A good starting point is black. Black has the advantage of achieving a high contrast, especially in discoloured water and in times of low light. Since it is a neutral shade its also vulnerable when trout are unusually wary and has long been used as the principal colour in many traditional wet (and dry) fly patterns. Many people have an innate reluctance to use black and reason that black is not highly visible (wrong) or that it is not likely to act as an attractor (wrong again). Let me assure you that black works. I would not feel too disadvantaged if it was the only colour option allowed. In fact the vast majority of my favourite lures, wet flies, night flies, ands dry flies are black. Believe me - trout have no trouble homing in on a tiny black nymph even on the darkest night. I have been told that black is the almost exclusive preference of a family which heads an international lure manufacturing company. This is despite the fact that the factory must produce a bewildering array of colours in order to remain viable. Black might be effective but it simply does not have pizzazz. Most trout, especially males, colour up during the breeding season, their red, pink and orange hues becoming quite intense. At the same time fish can be seen squabbling along themselves. Thus we observe a link between the colour red and aggressive behaviour. Also, during the spawning runs many fish feed on bright orange eggs which are dislodged from the gravel by other spawners and river currents. Little wonder, then, that the flies and lures used to catch pre-spawners are almost invariably red - or fluoro alternatives in yellow, orange and hot pink.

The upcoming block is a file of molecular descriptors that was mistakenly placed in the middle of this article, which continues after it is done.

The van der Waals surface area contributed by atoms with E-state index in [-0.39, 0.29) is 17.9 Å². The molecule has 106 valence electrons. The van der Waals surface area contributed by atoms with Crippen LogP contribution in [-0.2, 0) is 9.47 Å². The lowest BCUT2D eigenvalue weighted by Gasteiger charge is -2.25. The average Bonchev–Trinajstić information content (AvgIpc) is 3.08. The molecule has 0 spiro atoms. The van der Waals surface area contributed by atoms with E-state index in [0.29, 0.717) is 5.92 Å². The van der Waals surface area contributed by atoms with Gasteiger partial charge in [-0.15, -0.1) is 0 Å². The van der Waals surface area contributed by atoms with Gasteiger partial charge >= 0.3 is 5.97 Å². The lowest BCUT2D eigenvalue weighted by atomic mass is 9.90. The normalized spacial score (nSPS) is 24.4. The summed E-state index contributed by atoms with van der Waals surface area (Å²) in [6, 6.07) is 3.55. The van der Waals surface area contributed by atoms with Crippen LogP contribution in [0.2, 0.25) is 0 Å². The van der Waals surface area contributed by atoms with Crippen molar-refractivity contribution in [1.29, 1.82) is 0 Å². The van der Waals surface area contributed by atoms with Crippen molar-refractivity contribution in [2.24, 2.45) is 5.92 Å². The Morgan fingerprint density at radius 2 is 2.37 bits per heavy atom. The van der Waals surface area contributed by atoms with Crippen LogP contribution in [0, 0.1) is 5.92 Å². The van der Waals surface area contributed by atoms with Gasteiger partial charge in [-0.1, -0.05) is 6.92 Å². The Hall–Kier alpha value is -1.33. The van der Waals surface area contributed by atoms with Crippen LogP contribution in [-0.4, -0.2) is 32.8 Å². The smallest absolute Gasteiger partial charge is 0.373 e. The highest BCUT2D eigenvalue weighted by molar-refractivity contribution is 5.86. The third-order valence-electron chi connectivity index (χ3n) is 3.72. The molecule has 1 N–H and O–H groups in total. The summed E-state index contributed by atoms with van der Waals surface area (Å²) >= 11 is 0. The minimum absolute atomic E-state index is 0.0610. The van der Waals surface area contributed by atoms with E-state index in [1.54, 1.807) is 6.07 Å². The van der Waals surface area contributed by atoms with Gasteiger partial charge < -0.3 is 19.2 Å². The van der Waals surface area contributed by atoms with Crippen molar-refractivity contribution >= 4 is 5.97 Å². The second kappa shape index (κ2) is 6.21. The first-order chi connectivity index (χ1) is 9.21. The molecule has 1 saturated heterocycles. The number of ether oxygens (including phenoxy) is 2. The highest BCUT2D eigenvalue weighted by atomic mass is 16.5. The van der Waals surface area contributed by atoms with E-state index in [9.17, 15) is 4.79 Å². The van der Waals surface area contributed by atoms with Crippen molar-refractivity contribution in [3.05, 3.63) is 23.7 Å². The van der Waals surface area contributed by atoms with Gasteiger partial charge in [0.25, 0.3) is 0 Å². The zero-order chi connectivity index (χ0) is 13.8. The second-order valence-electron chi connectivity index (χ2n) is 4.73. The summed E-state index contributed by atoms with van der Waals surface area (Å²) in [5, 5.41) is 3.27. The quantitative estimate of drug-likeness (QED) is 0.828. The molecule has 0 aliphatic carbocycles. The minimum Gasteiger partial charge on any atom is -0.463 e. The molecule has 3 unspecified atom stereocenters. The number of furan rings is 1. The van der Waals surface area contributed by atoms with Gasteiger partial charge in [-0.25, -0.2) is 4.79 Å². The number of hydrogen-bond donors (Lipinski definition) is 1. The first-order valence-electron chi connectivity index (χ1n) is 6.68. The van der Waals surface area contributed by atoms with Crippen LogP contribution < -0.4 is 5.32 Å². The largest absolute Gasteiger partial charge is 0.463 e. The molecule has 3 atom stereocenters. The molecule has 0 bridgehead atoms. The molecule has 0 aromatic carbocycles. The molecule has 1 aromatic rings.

Red also seems to arouse curiosity. Once, when fly fishing from gum beetle feeders, some friends and I found a bay where a lot of wattle blossom had been blown on to the water. My standard yellow imitation was consistently refused, and I suspect that the fish were also circumspect about very yellow gum beetles and anything else that might resemble wattle blossom. We tried several dark beetle patterns, and eventually found success with the ever reliable Red Tag. I guess that something with red on it could not be construed to be just another bit of flotsam. Virtually anything partly red seen by a Tasmanian trout would be edible, either a beetle or a fish. Mind you, I think that in these cases red is simply a trigger that says to a trout "I am different from the rest, come and check me out'.

The lures most commonly used in Tasmanian lakes are coloured green and gold. These maintain reasonable contrast in murky water and are also very effective in clear water. The reason why they work is usually rationalised along the lines of "matching the hatch" but us probably more due to the fact that they have been employed with consistent effect for so long that novices use them as a first choice. Confidence leads to success and thereafter the angler sees little reason to experiment with alternative colours. Thus the tradition is perpetuated.